You also need to plan and research the places that you want to go and talk to others who’ve been to the area. Consider communications equipment for more remote travel, like a UHF Radio, EPIRB devices, and a mobile phone with good outback coverage. Aside from that, you should organize accommodation and contact details before leaving and let someone know. Ensure your vehicle is roadworthy before embarking and take spare parts that may be needed, such as spare fuses, tires, belts, etc. Carry extra fuel, first aid kits, and water containers carrying 20 plus liters of water.
There are no permits needed for the Darling River Run trek note since the route follows public roads and highways.
But there are entry and camping fees required for parks like the Kinchega National Park.
How Are The 4WD Tracks in the Darling River Run?
The Darling River is among the outback’s most popular rivers. Also, it is one of the longest rivers in Australia and, over many centuries, has been an essential link to the people that line its banks. Starting close to Bourke in central NSW and flowing out into the Murray in Victoria, the Darling River Run makes its way through black soil farming country.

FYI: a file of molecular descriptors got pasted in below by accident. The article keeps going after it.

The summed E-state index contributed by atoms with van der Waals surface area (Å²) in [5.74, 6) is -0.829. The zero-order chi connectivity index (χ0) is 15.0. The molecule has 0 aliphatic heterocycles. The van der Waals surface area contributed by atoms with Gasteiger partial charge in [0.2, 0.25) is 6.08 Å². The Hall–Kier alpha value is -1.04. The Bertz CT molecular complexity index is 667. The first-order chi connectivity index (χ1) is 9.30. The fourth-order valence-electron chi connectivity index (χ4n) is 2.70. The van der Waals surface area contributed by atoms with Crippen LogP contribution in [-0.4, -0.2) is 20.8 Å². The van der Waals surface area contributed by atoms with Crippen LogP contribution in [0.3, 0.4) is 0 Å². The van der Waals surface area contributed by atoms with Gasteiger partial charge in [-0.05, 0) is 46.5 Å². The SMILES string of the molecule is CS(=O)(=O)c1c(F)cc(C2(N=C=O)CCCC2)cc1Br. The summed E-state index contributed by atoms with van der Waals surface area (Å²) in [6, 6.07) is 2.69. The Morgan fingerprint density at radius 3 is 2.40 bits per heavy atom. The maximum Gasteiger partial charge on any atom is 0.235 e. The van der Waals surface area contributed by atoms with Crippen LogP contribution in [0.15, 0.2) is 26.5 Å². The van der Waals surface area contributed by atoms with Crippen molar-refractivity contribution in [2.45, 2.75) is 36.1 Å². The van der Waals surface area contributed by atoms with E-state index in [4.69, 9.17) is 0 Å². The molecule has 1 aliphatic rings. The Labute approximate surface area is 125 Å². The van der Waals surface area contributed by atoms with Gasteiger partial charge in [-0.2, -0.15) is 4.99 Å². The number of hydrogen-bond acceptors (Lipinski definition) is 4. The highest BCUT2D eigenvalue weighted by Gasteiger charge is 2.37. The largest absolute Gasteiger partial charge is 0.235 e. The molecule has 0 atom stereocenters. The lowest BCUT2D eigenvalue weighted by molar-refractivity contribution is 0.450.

Driving along the Darling River Run, you’ll make a journey through the historic pioneering country, so make sure to read about its rich history, drop in on the locals, and take your time to enjoy this unique area.
Today’s travelers can go along with the Darling in both directions on primarily dirt roads. Excellent bush camping opportunities can be found on the banks of the river. Also, accommodation with facilities can be found within the national park huts, tourist parks, historic motels and hotels, and station bunkhouses. The drive is around 700 km, although you could add another 300 km for side-trips leading to Broken Hill and Mungo National Park (which we recommend). 2WD sedans can also access these roads in dry conditions. But 4WDs are recommended as rain can transform the road surface in a span of a few hours.
The glittering lakes around Menindee are a welcome relief from the dust and desert plains faced during the long journey from Bourke by driving through Louth, Tilpa, and Wilcannia. The lakes and river-ways that comprise the Menindee Water Storage Scheme showcase nature at its purest form – with spoonbills, pelicans, and great crested grebes offering a delight for birdwatchers. The beautiful sunsets over the waters are a must-see event.